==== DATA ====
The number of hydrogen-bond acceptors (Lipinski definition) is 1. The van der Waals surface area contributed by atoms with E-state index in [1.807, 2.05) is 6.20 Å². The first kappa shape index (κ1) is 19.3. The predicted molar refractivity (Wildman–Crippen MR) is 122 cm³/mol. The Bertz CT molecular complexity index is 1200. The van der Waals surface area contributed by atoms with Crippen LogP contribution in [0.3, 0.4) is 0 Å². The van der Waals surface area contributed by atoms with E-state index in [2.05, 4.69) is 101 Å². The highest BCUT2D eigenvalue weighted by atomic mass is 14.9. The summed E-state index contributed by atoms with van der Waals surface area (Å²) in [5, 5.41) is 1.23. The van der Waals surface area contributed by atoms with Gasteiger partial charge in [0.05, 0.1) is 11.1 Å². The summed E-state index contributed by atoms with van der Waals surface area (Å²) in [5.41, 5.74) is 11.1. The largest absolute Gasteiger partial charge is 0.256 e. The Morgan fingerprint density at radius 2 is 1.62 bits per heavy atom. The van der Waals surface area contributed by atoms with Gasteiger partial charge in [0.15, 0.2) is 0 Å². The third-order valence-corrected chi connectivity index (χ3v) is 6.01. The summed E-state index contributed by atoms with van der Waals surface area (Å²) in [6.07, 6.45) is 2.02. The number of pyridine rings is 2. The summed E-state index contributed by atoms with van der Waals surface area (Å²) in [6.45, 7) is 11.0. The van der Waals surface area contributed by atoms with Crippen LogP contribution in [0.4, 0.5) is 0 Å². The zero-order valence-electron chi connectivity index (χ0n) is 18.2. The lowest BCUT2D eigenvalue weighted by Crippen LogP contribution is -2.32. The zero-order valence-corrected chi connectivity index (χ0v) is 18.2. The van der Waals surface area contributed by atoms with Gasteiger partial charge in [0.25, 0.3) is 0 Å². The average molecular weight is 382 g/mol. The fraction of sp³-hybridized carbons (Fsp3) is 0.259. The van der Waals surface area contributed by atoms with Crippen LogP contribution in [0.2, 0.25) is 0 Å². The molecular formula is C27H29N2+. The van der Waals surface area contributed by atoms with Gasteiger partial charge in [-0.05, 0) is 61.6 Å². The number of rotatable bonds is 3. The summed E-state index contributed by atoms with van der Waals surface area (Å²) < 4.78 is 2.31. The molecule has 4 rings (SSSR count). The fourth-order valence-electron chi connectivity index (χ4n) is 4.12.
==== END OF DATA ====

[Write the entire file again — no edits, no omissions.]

The number of hydrogen-bond acceptors (Lipinski definition) is 1. The van der Waals surface area contributed by atoms with E-state index in [1.807, 2.05) is 6.20 Å². The first kappa shape index (κ1) is 19.3. The predicted molar refractivity (Wildman–Crippen MR) is 122 cm³/mol. The Bertz CT molecular complexity index is 1200. The van der Waals surface area contributed by atoms with Crippen LogP contribution in [0.3, 0.4) is 0 Å². The van der Waals surface area contributed by atoms with E-state index in [2.05, 4.69) is 101 Å². The highest BCUT2D eigenvalue weighted by atomic mass is 14.9. The summed E-state index contributed by atoms with van der Waals surface area (Å²) in [5, 5.41) is 1.23. The van der Waals surface area contributed by atoms with Gasteiger partial charge in [0.05, 0.1) is 11.1 Å². The summed E-state index contributed by atoms with van der Waals surface area (Å²) in [5.41, 5.74) is 11.1. The largest absolute Gasteiger partial charge is 0.256 e. The Morgan fingerprint density at radius 2 is 1.62 bits per heavy atom. The van der Waals surface area contributed by atoms with Gasteiger partial charge in [0.15, 0.2) is 0 Å². The third-order valence-corrected chi connectivity index (χ3v) is 6.01. The summed E-state index contributed by atoms with van der Waals surface area (Å²) in [6.07, 6.45) is 2.02. The number of pyridine rings is 2. The summed E-state index contributed by atoms with van der Waals surface area (Å²) in [6.45, 7) is 11.0. The van der Waals surface area contributed by atoms with Crippen LogP contribution in [0.4, 0.5) is 0 Å². The zero-order valence-electron chi connectivity index (χ0n) is 18.2. The lowest BCUT2D eigenvalue weighted by Crippen LogP contribution is -2.32. The zero-order valence-corrected chi connectivity index (χ0v) is 18.2. The van der Waals surface area contributed by atoms with Gasteiger partial charge in [0.25, 0.3) is 0 Å². The average molecular weight is 382 g/mol. The fraction of sp³-hybridized carbons (Fsp3) is 0.259. The van der Waals surface area contributed by atoms with Crippen LogP contribution in [0.2, 0.25) is 0 Å². The molecular formula is C27H29N2+. The van der Waals surface area contributed by atoms with Gasteiger partial charge in [-0.05, 0) is 61.6 Å². The number of rotatable bonds is 3. The summed E-state index contributed by atoms with van der Waals surface area (Å²) < 4.78 is 2.31. The molecule has 4 rings (SSSR count). The fourth-order valence-electron chi connectivity index (χ4n) is 4.12.